But that's far from all magnesium does for you. Magnesium, as well as calcium, is necessary for healthy bones. About two-thirds of the magnesium in the human body is found in our bones. Some helps give bones their physical structure, while the rest is found on the surface of the bone where it is stored for the body to draw upon as needed. Brown rice can help you keep those storage sites replenished and ready to meet your body's needs. A cup of brown rice will give you 21.0% of the daily value for magnesium.

In addition to the niacin it supplies, brown rice may also help raise blood levels of nitric oxide, a small molecule known to improve blood vessel dilation and to inhibit oxidative (free radical) damage of cholesterol and the adhesion of white cells to the vascular wall (two important steps in the development of atherosclerotic plaques). A study published in the July 2003 issue of the British Journal of Nutrition suggests that diets high in rice protein can help protect against atherosclerosis by increasing blood levels of nitric oxide. In this study, when researchers gave mice bred to be apoliprotein-E deficient a purified diet containing either casein, the principal protein in dairy products, rice protein or soy protein, the mice given casein developed the largest atherosclerotic lesions. (In humans as well as animals, apolipoprotein E plays an important role in cholesterol transport, so a deficiency of this protein increases risk for the development of atherosclerosis.) Mice given rice or soy protein fared much better.
In trying to understand why, the researchers evaluated blood levels of nitric oxide. Mice fed either rice or soy protein diets were found to have increased blood levels of L-arginine (the amino acid that the body uses to produce nitric oxide) and nitric oxide metabolites when compared to those given casein-based feed. However, the L-arginine content of the rice and soy diets was not high enough to explain the amount of protective benefit they conferred, so the researchers concluded that these foods must also contain other cardioprotective compounds.(September 8, 2003)

A Good Source of Fiber

The health benefits of brown rice continue with its fiber; a cup of brown rice provides 14.0% of the daily value for fiber, which has been shown to reduce high cholesterol levels, one more way brown rice helps prevent atherosclerosis. Fiber also helps out by keeping blood sugar levels under control, so brown rice is an excellent grain choice for people with diabetes. As we mentioned above, the fiber in brown rice can also help to protect you against colon cancer since fiber binds to cancer-causing chemicals, keeping them away from the cells lining the colon, plus it can help normalize bowel function, reducing constipation or diarrhea in those suffering from irritable bowel syndrome.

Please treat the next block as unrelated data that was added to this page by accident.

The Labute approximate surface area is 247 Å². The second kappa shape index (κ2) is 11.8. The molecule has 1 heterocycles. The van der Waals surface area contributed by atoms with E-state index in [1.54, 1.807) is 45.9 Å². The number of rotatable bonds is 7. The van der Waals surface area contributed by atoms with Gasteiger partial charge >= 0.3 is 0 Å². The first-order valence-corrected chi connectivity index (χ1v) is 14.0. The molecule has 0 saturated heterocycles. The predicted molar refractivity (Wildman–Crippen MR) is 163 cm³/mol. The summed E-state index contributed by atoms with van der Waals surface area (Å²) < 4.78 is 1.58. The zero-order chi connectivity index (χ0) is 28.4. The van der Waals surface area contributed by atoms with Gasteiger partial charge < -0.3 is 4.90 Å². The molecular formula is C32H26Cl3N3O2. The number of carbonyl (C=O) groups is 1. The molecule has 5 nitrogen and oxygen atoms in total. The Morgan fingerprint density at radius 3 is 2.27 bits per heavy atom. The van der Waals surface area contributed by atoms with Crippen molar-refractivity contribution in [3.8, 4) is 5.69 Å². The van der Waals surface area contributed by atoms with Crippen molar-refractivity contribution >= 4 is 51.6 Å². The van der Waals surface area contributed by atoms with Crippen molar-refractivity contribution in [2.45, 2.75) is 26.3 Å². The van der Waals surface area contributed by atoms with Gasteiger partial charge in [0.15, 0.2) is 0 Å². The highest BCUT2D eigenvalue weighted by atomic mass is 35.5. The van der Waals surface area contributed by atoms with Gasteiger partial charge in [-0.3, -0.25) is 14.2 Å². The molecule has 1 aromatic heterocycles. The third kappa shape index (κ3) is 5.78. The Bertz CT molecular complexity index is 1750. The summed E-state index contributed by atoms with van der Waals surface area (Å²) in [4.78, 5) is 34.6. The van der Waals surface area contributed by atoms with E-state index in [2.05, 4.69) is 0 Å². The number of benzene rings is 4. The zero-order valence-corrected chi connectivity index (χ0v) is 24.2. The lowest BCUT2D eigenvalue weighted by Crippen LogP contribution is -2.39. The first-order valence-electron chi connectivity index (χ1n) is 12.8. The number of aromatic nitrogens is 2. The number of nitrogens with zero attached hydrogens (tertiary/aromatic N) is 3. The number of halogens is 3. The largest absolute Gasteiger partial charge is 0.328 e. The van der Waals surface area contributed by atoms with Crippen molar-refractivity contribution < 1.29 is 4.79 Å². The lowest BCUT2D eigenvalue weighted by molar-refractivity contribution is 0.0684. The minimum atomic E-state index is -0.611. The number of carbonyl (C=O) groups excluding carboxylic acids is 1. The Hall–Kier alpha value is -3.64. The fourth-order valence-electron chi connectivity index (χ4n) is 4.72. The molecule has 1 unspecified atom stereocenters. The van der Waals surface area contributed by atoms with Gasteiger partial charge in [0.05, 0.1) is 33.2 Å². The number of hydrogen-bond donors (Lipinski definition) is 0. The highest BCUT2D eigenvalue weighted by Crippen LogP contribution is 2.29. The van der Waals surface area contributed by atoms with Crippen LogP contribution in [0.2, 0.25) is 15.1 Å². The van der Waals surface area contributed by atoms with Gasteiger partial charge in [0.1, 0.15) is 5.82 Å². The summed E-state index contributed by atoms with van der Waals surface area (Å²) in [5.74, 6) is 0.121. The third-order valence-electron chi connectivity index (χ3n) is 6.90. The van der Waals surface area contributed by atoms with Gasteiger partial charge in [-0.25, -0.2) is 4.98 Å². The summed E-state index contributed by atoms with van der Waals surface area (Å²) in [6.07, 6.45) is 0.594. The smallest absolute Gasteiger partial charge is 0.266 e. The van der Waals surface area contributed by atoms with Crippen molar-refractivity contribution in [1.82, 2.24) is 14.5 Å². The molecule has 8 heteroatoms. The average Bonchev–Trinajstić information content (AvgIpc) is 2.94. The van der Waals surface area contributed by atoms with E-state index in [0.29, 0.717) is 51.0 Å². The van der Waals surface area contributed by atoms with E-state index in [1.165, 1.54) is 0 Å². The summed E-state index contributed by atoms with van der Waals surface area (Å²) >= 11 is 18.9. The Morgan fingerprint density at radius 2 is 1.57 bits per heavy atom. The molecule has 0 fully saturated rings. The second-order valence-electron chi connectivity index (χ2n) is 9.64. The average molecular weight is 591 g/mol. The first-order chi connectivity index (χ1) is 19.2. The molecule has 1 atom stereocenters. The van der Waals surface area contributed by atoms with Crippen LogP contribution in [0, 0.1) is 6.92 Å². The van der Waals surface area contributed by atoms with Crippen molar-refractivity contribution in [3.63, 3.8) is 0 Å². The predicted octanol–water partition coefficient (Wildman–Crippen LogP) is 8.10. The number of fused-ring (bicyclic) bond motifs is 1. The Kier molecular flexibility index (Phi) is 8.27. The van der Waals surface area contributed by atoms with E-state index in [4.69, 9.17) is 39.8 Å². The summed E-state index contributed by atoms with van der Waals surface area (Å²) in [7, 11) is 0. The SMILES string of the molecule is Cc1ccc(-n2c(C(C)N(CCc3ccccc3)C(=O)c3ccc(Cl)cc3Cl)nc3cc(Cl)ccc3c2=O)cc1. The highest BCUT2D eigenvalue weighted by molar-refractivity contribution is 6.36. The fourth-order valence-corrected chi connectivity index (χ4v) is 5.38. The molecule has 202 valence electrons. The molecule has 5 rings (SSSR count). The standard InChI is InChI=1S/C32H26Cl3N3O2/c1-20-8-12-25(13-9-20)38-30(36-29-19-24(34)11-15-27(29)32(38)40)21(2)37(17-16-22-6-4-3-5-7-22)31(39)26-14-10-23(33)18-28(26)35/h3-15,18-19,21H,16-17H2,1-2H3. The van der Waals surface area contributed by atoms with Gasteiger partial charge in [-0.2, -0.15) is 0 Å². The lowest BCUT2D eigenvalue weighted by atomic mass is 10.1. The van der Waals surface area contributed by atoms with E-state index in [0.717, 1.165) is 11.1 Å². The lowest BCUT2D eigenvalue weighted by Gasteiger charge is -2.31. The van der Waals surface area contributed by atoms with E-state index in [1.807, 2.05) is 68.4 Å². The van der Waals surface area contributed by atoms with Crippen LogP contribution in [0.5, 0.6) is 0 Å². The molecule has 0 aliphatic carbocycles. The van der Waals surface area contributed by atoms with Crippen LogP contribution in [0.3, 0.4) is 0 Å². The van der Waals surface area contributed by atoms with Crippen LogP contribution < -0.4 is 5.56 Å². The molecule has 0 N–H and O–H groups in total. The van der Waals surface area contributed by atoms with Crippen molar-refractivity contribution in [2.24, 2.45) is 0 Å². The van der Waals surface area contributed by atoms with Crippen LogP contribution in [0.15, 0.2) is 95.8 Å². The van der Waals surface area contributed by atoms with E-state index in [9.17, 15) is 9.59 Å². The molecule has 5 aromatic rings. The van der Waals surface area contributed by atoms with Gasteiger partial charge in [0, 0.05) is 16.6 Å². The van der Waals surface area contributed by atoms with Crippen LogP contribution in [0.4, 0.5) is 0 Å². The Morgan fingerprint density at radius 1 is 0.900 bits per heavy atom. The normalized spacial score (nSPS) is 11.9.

Help Prevent Gallstones

Eating foods high in insoluble fiber, such as brown rice, can help women avoid gallstones, shows a study published in the July 2004 issue of the American Journal of Gastroenterology.

Studying the overall fiber intake and types of fiber consumed over a 16 year period by 69,778 women in the Nurses Health Study, researchers found that those consuming the most fiber overall (both soluble and insoluble) had a 13% lower risk of developing gallstones compared to women consuming the fewest fiber-rich foods.

Those eating the most foods rich in insoluble fiber gained even more protection against gallstones: a 17% lower risk compared to women eating the least. And the protection was dose-related; a 5-gram increase in insoluble fiber intake dropped risk dropped 10%.

How do foods rich in insoluble fiber help prevent gallstones? Researchers think insoluble fiber not only speeds intestinal transit time (how quickly food moves through the intestines), but reduces the secretion of bile acids (excessive amounts contribute to gallstone formation), increases insulin sensitivity and lowers triglycerides (blood fats). Abundant not just in brown rice but all whole grains, insoluble fiber is also found in nuts and the edible skin of fruits and vegetables including tomatoes, cucumbers, many squash, apples, berries, and pears. In addition, beans provide insoluble as well as soluble fiber.(October 11, 2004)

For all the health benefits brown rice can provide, don't forget to make this delicious, nutty-flavored grain a frequent addition to your meals.

Description

Rice is one of the most important foods in the world, supplying as much as half of the daily calories for half of the world’s population. No wonder that in Asian countries, such as Thailand, rice is so highly valued that the translation of the word “to eat” literally means “to eat rice”.

Asked to name the types of rice they are familiar with, people may be able to recall one or two. Yet, in actuality there is an abundance of different types of rice – over 8,000 varieties. Oftentimes, rice is categorized by its size as being either short grain, medium grain or long grain. Short grain, which has the highest starch content, makes the stickiest rice, while long grain is lighter and tends to remain separate when cooked. The qualities of medium grain fall between the other two types.